E-Mailers: Watch Your Manners in Germany
A recent survey of 2,518 online Germans found that 60 percent resented e-mails without subject headings.
Equally vexing for German consumers are follow-up e-mails asking if they have received the first e-mail. Half of those surveyed, primarily women, resented being addressed in the familiar rather than the formal tense.
This is important for American companies that often ignore the subtle difference in address that has not existed in English since the Quakers stopped using "thee."
Just as annoying, Germans said, were e-mails without any salutation whatsoever.
Some 40 percent of those surveyed disliked e-mails without a formal closing. A majority wanted some indication upfront as to how urgent the e-mail was. An exclamation point would do, they said.
Nor have Germans taken to the shorthand many American e-mailers use. They want e-mail senders to spell out "by the way," for example, rather than using BTW.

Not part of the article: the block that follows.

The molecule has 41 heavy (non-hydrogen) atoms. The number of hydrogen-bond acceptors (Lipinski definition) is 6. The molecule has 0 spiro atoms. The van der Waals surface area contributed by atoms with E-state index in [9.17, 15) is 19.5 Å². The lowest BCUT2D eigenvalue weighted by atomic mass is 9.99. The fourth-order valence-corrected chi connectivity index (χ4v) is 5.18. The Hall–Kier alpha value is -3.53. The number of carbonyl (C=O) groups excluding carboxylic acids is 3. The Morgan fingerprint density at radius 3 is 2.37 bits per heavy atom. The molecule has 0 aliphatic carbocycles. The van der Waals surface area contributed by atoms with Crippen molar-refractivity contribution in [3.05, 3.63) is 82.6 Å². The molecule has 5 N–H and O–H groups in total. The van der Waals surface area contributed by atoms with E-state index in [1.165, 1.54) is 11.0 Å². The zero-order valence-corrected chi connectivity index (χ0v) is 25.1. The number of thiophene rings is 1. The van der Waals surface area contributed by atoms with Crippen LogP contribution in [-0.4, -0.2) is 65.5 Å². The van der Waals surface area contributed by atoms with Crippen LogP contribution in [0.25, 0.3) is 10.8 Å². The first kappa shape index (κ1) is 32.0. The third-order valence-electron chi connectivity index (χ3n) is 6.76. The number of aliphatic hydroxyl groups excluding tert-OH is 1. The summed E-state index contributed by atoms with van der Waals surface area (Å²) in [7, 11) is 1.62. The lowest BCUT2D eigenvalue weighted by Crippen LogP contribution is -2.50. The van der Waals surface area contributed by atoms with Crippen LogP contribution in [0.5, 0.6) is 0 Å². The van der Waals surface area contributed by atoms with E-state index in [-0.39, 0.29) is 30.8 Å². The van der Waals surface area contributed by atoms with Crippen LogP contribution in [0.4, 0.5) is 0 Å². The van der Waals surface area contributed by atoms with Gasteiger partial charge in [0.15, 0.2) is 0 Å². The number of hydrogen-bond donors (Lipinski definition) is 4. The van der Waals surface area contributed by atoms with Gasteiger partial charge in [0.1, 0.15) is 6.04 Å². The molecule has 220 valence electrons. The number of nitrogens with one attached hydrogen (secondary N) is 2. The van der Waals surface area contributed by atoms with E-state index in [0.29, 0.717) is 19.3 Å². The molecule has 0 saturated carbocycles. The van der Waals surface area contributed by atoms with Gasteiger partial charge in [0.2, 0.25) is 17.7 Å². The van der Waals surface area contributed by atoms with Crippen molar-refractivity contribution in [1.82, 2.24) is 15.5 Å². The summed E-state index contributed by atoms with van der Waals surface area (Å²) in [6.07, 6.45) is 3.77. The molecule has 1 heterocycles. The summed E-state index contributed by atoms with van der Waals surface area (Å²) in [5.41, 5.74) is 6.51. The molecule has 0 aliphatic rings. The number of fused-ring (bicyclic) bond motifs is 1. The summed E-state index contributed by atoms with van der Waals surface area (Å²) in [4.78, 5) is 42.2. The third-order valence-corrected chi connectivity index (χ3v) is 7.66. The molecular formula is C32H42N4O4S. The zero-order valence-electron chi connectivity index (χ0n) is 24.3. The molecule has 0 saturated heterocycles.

Inge Wolff, who chairs a workshop on international manners in Bielefeld, a town in Germany's Ruhr region, said that "not everybody needs to know these abbreviations people use in e-mails.
"Just because the Web blurs social borders because I don't see anyone in front of me doesn't give e-mailers the right to flatten me with a steamroller.
"Whoever shows such little respect to his virtual partner and does not differentiate the circumstances in which his e-mails are read should not be surprised when his e-mails are the last to be answered."